Digital Library

Marine Astrolabes

Filipe Castro, Nicholas Budsberg, and James Jobling

Known Astrolabes


Probably developed in Roman Egypt and later simplified and adapted by the Portuguese to measure the height of the Sun above the horizon in the late 15th century, marine astrolabes are part of the intellectual revolution of the Renaissance and are linked to the European maritime expansion.

Marine astrolabes were used together with tables that gave the position of the sun on every day of the year at any latitude.

Marine astrolabes deserved scholarly attention since the beginning of the 20th century.  A first inventory of 10 known marine astrolabes was published by David Waters in 1957, and a second, by the same author,  in 1966, describing 21 specimens. In 1983 Alan Stimson presented an inventory with 48 known astrolabes and in 1988 published a book with 65 recorded specimens.  After that there were several specific publications, and in the early 2000s the ShipLAD decided to continue Stimson’s work. Not all the astrolabes in Stimson’s list were mariner’s astrolabes, but we decided to build our inventory from his, and keep all his specimens and numbers.

Image showing the 107 known astrolabes – except No. 65 – and the four alidades that are filed in our database.

We hope that the publication of our astrolabe list encourages private collectors to contact us at Texas A&M University and help us inventory, study, and share all the existing mariner’s astrolabes. Some of the information presented in this catalogue has been published in the Journal of Maritime Archaeology and in the International Journal of Historical Archaeology as indicated below.


Because mariner’s astrolabes regularly fetch relatively high prices at auction and many auction houses are more interested in their commissions than in ethical questions, some fakes are known to circulate in the market. We would like to inventory those as well, and we encourage the NADL users to contact us with credible stories of fakes.

The fake astrolabe that treasure hunter Robert Marx tried to sell to Spain is an old and well-known story. But sometimes unprovenanced astrolabes make it to the internet, and some look fake.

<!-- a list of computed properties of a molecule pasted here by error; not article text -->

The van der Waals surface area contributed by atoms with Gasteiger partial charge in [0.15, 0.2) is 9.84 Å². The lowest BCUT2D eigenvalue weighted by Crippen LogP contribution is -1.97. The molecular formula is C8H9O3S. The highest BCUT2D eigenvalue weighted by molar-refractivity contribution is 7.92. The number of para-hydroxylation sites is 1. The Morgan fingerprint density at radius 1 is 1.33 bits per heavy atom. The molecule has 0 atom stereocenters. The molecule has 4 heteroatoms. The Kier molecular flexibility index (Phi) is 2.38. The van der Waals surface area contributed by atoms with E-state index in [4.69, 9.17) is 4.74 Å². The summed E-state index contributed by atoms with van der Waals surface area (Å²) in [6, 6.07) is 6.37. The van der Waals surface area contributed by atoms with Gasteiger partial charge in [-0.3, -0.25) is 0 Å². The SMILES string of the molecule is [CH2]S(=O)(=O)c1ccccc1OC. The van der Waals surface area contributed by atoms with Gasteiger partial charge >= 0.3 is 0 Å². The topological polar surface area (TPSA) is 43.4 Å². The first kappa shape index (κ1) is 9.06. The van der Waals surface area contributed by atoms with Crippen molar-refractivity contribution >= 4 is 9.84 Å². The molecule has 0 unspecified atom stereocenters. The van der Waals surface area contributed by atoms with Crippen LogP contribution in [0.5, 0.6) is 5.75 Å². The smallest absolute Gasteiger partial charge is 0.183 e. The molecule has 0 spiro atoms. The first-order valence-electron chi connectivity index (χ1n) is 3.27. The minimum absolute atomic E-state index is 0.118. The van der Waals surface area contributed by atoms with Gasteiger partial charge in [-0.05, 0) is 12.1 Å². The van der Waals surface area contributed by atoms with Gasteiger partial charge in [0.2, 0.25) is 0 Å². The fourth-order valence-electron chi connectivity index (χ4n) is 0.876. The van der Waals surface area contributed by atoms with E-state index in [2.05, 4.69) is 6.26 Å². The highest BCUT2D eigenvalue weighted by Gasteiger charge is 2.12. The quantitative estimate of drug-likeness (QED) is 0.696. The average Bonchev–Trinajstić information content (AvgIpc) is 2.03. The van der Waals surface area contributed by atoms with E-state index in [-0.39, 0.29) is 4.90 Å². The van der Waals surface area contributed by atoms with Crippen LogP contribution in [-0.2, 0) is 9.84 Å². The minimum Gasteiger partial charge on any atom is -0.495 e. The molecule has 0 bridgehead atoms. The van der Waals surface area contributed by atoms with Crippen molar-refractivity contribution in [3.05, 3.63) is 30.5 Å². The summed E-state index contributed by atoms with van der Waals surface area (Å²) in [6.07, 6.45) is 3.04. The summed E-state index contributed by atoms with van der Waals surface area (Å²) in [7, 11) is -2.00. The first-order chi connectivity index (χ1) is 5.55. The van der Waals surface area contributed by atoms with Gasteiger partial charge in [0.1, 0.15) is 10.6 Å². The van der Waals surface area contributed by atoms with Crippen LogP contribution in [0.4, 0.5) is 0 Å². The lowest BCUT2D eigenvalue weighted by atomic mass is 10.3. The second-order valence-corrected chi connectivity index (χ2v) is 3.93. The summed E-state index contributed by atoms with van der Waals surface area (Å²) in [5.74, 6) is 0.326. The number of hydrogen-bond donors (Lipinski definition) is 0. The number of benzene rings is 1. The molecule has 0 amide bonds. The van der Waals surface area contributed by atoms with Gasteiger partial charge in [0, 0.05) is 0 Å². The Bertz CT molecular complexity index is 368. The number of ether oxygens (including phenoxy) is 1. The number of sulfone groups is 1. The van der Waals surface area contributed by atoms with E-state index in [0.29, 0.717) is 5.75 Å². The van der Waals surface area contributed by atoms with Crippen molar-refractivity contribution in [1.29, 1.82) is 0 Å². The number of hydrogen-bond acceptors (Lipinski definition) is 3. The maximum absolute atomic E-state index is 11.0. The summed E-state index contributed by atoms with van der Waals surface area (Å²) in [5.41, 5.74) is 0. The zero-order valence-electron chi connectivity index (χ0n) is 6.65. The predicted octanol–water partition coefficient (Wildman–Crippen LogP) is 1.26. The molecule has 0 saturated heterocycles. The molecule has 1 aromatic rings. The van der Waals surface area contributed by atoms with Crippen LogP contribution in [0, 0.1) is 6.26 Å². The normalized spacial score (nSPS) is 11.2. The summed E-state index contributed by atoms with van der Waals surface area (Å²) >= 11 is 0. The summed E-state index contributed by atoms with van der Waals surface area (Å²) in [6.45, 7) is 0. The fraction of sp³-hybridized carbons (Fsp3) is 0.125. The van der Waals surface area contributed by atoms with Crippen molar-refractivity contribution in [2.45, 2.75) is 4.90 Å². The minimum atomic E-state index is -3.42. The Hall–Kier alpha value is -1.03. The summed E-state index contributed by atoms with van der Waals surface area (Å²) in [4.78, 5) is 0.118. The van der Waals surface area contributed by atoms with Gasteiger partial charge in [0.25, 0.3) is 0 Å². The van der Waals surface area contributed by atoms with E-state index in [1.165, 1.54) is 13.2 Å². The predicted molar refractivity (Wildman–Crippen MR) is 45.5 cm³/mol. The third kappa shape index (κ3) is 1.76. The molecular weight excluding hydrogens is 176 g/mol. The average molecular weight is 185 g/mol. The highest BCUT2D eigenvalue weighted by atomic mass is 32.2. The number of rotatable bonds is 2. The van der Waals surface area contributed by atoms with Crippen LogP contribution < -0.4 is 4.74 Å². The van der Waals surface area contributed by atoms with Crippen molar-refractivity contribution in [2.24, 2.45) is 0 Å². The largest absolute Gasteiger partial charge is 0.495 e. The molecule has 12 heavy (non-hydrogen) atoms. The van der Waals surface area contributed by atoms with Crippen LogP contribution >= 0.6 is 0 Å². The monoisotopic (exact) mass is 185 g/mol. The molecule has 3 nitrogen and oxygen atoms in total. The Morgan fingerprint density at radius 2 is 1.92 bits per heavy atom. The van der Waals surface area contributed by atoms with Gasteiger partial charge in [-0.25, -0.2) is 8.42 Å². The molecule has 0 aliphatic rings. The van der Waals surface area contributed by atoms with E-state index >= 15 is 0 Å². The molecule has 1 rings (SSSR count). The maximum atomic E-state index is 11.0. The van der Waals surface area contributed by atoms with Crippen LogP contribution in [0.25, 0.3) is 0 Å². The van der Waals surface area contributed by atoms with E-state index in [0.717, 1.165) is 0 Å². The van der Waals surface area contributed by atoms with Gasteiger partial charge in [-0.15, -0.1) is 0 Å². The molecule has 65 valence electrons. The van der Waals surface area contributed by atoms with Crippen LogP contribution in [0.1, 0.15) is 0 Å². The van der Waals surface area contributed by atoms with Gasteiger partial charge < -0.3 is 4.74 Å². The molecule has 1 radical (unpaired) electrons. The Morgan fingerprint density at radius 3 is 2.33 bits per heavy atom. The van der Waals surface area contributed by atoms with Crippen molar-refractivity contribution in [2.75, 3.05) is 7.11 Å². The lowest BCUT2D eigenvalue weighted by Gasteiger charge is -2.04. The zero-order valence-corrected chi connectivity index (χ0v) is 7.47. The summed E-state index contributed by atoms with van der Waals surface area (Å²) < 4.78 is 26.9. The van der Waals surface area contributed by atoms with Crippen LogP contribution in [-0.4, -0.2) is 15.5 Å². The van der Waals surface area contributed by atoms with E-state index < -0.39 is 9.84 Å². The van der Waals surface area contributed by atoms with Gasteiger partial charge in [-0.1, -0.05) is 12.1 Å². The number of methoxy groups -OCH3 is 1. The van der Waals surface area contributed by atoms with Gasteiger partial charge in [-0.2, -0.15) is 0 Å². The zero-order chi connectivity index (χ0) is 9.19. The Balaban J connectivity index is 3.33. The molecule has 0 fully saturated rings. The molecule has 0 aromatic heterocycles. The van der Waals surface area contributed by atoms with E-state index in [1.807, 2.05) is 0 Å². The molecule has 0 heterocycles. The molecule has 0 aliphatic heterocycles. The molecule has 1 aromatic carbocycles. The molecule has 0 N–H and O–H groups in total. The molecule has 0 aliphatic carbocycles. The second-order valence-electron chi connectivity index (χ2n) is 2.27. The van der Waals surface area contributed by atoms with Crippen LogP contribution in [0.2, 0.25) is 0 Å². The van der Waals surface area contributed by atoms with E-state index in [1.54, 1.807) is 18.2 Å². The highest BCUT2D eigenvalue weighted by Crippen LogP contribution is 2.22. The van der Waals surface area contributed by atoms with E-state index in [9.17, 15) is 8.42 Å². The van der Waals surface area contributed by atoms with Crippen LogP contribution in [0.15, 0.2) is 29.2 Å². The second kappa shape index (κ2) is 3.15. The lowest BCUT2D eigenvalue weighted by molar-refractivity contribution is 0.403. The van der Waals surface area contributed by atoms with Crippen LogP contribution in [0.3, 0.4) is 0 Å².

Christie’s 1994 astrolabe (No.82)

A specimen was sold by Christie’s in 1994 is difficult to evaluate (no. 82 in our list).  It was presented as “A 16th-Century mariner’s bronze astrolabe (possibly Portuguese), all marks obliterated but of typical form; the matter (wheel) showing signs of extreme heat, perhaps partially melted during a wreck fire, lacking alidade, axis, pin, retaining nut, and suspension loop – 6 7/8 in. (17.5 cm) diameter. £2,000-3,000.”  It was sold for £2,200.

Another specimen was sold by Christie’s in 2013 ($59,700) and is almost certainly a copy of a known astrolabe, found in Cuba in the 1990s: the Francisco Padre II (No. 97). It was presented as “A BRONZE MARINER’S ASTROLABE. SEBASTIAO DE GOES, CIRCA 1600. of typical shipwreck condition, the wedge profile of Portuguese patern, signed SEBASTIAO DE GOES to base, scale to quadrant 0-90-0 marked, alidade secured with wingnut, 7 in. (18 cm.) radius.” And below: “Provenance: Unknown shipwreck. Private collection formed before 1920. Thence by descent.”

Christie’s 2013 astrolabe (Ref. f001). A copy of Francisco Padre II (No.97).

The number of unprovenanced astrolabes that show up in the market suggests a fair amount of looting, sometimes encouraged or instigated by antiques dealers, such as the largest auction houses. Peter Watson’s books The Medici Conspiracy and Sotheby’s, The Inside Story, eloquently illustrate the complicated worlds of antiques dealing, which is now – according to specialists – intertwined with organized crime, money laundering, drug traffic, terrorism and human traffic.

Most fakes don’t make it to the large auction houses and are traded for less money, or integrated in exhibits as originals. A fake was offered for sale as an original in Lisbon’s flee market (Feira da Ladra) for a few Euros.

Feira da Ladra astrolabe (Ref. f002).


The number of specimens having reached around 100, we defined some sub-classes within Stimson’s 1988 taxonomy, as indicated in the figure below.

Taxonomy (after Castro et al. 2015a).


Based on the dates still legible in some specimens and on the dates of the shipwrecks – when the astrolabes come from known shipwrecks – we have established a tentative chronology by types.

Astrolabe chronology (2018).


Castro, F., Jobling, J., Budsberg, 2018. Marine Astrolabes Catalogue, ShipLAB Report 16.2. Typed report on file in the Ship Reconstruction Laboratory (, Texas A&M University.

Budsberg, N., Jobling, J., and Castro, F., 2016a. “Rio Grande do Norte AstrolabeInternational Journal of Historical Archaeology, 20.2 :405-421.

Castro, F., Jobling, J., Budsberg, 2016b. Marine Astrolabes Catalogue, ShipLAB Report 16. Typed report on file in the Ship Reconstruction Laboratory (, Texas A&M University.

Castro, F., Budsberg, N., Jobling, J., and Passen, A., 2015a. “The Astrolabe Project.” Journal of Maritime Archaeology, 10.3: 205-234.

Castro, F., Jobling, J., Budsberg, N., Passen A., 2015b. Marine Astrolabes Catalogue, ShipLAB Report 15. Typed report on file in the Ship Reconstruction Laboratory (, Texas A&M University.

Academic Work

Gustavo Garcia (MA 2000-2005). Anthropology. Texas A&M University. Committee Chair: Filipe Castro. The Rincón Astrolabe Shipwreck.

Filipe Castro received a Licenciatura in Civil Engineering from the Universidade Técnica de Lisboa in 1984, an M.B.A. from the Universidade Católica Portuguesa in 1994, and a Ph.D. in Anthropology from the Nautical Archaeology Program at Texas A&M University in 2001. He has conducted most of his research in Portugal where he started his collaboration with Lisbon’s Museu Nacional de Arqueologia as an amateur in 1992.